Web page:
Statement on Poetics for the New Poetics Colloquium

 

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Charles Bernstein

Charles Bernstein

BEING A STATEMENT ON POETICS FOR THE NEW POETICS COLLOQUIUM OF THE KOOTENAY SCHOOL OF WRITING, VANCOUVER, BRITISH COLUMBIA, AUGUST 1985

I've never been one for intellectualizing. Too much

talk, never enough action. Hiding behind the halls of theories

writ to obligate, bedazzle, and torment, it is rather

for us to tantalize with the promise, however false, of speedy

access and explanatory compensation. A poem should not

be but become. And those who so disgrace their

pennants, however and whomever so deafened, shall tar

in the fires of riotous inspiration and bare the

mark of infancy on their all too collectivist breasts. Terrorism

in the defense of free enterprise is no vice; violence

in the pursuit of justice is no virgin. This is

what distinguishes American and Canadian verse - a topic

we can ill afford to gloss over at this

crucial juncture in our binational course. I

did not steal the pears. Indeed, the problem

is not the bathwater but the baby. I want

a poem as real as an Orange Julius. But

let us put aside rhetoric and speak as from one

heart to another words that will soothe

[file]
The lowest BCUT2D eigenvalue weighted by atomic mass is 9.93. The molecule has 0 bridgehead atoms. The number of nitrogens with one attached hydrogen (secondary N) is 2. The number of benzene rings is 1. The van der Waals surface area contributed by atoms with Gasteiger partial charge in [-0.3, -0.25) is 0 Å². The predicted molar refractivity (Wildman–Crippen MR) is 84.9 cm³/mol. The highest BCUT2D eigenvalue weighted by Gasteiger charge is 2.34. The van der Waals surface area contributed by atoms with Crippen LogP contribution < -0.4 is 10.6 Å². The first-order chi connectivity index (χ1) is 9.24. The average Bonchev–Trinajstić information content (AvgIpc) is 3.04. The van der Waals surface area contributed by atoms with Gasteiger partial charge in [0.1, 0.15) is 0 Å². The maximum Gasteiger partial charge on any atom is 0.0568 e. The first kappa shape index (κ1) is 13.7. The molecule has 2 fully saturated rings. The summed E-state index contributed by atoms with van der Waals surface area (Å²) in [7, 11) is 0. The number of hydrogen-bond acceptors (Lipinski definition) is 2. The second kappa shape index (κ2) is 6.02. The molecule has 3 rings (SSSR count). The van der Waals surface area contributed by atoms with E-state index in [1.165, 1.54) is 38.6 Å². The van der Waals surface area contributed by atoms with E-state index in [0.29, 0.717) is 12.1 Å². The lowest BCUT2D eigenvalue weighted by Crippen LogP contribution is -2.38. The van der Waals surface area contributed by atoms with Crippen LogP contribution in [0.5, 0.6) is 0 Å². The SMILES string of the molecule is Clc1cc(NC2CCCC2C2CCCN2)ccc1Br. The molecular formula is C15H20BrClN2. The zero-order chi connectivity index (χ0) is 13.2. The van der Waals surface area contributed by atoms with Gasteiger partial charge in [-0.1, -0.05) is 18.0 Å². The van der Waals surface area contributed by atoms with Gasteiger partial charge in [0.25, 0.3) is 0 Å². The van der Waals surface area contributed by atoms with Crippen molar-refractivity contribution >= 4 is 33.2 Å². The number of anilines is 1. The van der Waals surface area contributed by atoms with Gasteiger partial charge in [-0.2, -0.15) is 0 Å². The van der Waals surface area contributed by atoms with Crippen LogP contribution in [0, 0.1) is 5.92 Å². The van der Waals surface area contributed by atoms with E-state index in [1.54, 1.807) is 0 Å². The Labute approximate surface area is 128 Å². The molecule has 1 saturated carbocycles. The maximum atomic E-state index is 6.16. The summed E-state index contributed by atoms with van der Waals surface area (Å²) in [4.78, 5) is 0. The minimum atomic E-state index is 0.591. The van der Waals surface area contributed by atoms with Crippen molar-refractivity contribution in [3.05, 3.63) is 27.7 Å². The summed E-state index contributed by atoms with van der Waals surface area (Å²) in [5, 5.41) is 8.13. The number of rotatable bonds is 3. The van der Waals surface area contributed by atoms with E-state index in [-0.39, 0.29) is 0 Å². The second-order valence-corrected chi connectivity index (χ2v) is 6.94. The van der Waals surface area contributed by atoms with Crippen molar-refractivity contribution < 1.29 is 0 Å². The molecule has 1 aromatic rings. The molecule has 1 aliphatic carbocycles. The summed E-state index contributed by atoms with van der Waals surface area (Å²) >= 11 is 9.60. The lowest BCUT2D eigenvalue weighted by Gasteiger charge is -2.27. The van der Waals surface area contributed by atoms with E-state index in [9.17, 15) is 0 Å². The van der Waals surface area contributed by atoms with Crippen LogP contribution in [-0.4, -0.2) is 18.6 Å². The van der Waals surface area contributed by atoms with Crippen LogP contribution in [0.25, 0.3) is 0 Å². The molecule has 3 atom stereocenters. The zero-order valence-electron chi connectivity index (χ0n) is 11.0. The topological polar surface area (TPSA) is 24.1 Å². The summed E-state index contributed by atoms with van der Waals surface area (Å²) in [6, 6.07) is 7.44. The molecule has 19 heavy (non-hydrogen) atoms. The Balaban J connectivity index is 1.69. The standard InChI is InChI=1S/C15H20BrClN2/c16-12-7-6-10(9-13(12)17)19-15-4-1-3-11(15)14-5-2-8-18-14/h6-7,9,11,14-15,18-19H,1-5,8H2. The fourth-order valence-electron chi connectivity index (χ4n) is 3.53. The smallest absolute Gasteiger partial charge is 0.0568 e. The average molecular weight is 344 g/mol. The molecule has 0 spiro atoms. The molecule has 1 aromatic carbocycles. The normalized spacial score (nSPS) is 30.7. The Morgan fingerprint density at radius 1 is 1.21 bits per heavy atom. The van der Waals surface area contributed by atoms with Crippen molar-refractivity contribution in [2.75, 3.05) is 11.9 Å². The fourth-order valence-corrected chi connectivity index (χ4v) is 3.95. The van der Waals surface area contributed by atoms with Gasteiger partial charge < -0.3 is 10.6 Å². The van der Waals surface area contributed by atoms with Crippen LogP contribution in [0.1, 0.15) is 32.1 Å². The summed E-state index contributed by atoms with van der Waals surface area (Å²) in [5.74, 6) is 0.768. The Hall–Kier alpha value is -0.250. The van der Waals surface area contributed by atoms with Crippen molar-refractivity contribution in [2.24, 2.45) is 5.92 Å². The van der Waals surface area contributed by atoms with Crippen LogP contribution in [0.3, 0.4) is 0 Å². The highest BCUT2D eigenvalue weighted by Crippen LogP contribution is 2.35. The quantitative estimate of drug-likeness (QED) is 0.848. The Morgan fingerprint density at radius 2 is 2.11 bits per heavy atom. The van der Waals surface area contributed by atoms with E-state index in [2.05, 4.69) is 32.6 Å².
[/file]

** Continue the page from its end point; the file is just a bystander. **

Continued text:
and illuminate. It is no longer 1978, nor for

that matter 1982. The new fades like the shine

on your brown wingtip shoes: should you simply

buff or put down a coat of polish first? Maybe the shoes

themselves need to be replaced. The shoes themselves: this is the

inscrutable object of our project. Surely everything

that occurs in time is a document of that

time. Rev. Brown brings this point home when he

relates the discomfort of some of his congregation

that formulations of a half- or quarter-, much less

full-decade ago are no longer current to today's

situation. The present is always insatiable because

it never exists. On the other hand, the past

is always outmoded and the future elides. Light

travels slowly for the inpatient humanoid.

Half the world thinks the night will never end

while the other half sweats under the yoke of unrelenting

brightness. It's time to take our hats off

and settle in. The kettle's on the stovetop, the

centuries are stacked, like books, upon the shelf.

Bunt, then buzz.

 

from: Bernstein, Charles. Rough Trades. Los Angeles: Sun and Moon Press, 1991. (pp.29-30)


Saturday, November 01, 2014
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